wished to make a very few observations upon the state of this question as it existed at present, without going hack to former negotiations. Perhaps not unnaturally, the noble Lord opposite bad wished to enter into a statement of the cause of the failure of his negotiation; but they must recollect that others had failed before him, and had failed since, employed in the same manner. Whether we were now to arrive at a successful termination or not, remained to be seen. He was most happy to hear that the noble Marquess felt himself justified in expressing himself with the confidence be bad done upon this subject. At the same time, he (the Earl of Aberdeen) agreed very much with the noble Lord who spoke last, that the probability of success depended very much upon whether the questions to be resolved related to anything that was to take place between this country and France, or to anything still to take place between this country and Buenos Ayres. If the project of the settlement which had been sent to this country required to be considered by England and France, with a view to coming to an agreement, he felt confident—at least, very sanguine—that such would be the case; and the noble Marquess might be well founded in auguring such a result. But if, after England and France had come to such an agreement, that proposition was to be sent back to Buenos Ayres, he confessed his expectations would fall very much short of what he could wish. The whole matter, as far as the interest of this country was in question, rested entirely on the independence of the Oriental Republic being secured; and if that were the only object, whether General Oribe, or General Ribeira, or General Garibaldi, if the noble Lord behind him liked it, were in possession, was a matter of perfect in-difference to us, provided the independence of that State was secured. Now, the noble Marquess said, that the foundation, the basis, and, indeed, the substance, of the settlement which he expected to take place was that which he (the Earl of Aberdeen) sent out in May, 1846, which was commonly called the Hood basis. To any modifications of that he did not object the least in the world, provided the substance of that proposition was maintained; and in proportion as they adhered to that proposition, he ventured to say, they would adhere to the principles of justice. But those modifications might alter the character of the proceeding: for instance, he said the independence of the Oriental State was all they wished; but if General Rosas should think fit, instead of according to the Hood basis, and withdrawing his army from the Oriental State, should wish his army to remain in possession of it, he (the Earl of Aberdeen) should not call that a modification, but the entire destruction of that agreement; and he, therefore, could only hope that Her Majesty's Government would take care that in the modifications which they assented to they should go no further than was compatible with the independent existence of the Oriental State. The noble Lord opposite had explained, and most truly, that this country was not bound to guarantee the independence of Monte Video. Certainly not; but the creation of that State took place under the mediation of this country. He (the Earl of Aberdeen) was at the Foreign Office in 1828, when that State was created, and he knew that Lord Ponsonby acted on his instructions upon that occasion. No doubt there was no formal guarantee, but that would give an interest in the future independence of that State; and from recent transactions we were bound, in honour and in common justice, to see that that State did remain independent. That was all he had to express a wish about; and if when the noble Marquess announced the settlement of this question he should also announce that that State remained independent, he (the Earl of Aberdeen) should think that the Hood basis had been quite sufficiently fulfilled.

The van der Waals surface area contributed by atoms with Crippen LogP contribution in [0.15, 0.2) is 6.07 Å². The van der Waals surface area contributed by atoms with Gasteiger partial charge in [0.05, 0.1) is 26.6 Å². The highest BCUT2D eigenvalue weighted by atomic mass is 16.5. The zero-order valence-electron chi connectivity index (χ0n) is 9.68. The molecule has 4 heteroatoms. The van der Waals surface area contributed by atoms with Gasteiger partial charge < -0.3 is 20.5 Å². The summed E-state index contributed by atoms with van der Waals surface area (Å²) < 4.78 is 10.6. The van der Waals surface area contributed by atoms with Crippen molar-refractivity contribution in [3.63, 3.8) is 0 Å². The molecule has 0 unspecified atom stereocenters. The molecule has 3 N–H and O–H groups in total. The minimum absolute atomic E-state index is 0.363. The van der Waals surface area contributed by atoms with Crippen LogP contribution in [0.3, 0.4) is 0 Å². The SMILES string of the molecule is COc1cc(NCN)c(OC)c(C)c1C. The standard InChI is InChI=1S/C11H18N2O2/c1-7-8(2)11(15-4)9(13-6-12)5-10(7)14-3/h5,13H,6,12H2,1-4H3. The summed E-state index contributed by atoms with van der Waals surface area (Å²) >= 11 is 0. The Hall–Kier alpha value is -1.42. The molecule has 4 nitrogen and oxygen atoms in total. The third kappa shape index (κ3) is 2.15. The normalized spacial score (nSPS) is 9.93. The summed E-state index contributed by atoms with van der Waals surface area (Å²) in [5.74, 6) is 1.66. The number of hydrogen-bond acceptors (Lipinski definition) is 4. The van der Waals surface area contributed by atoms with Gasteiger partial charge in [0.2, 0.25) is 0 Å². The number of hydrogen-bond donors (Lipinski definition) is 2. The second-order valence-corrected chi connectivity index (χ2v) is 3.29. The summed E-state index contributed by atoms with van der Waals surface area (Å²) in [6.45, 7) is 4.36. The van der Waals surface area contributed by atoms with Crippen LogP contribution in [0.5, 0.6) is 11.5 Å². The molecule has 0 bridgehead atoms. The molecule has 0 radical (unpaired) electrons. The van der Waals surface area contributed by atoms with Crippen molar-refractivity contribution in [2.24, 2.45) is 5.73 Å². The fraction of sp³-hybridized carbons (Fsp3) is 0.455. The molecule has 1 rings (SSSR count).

wished to explain an expression which he had used on a former occasion, and which he understood had given pain elsewhere, and to which the noble Lord on the cross benches had that evening alluded. Certainly, on a former occasion, in speaking of the question of the custom-house at Monte Video, he did describe the persons who had raised that loan as mere jobbers. He described them in a somewhat similar tone to that used by his noble Friend that evening. Since then he had had the opportunity of ascertaining who those gentlemen were: he had communicated with some of them; and he now felt satisfied that the persons who came forward were all respectable firms, and that their object was not so much their own pecuniary interest with regard to the custom-house as to keep the Monte Videan Government going—not so much from an extreme over-patriotic love of the Government (and he saw no reason for any)—hut that, whilst it was kept going, they might get in their outstanding debts. What he wished to say, therefore, was, that he believed, in what they had done, they had done nothing discreditable to themselves, and that they were most respectable and honourable men. He hoped that this was the last time this subject would come before their Lordships. For want of a better word he must characterise the commencement of these proceedings as extremely disgraceful. The commencement was not honourable to us, and the negotiations had been marked by an unexampled want of success.

Subject at an end.

House adjourned to Thursday next.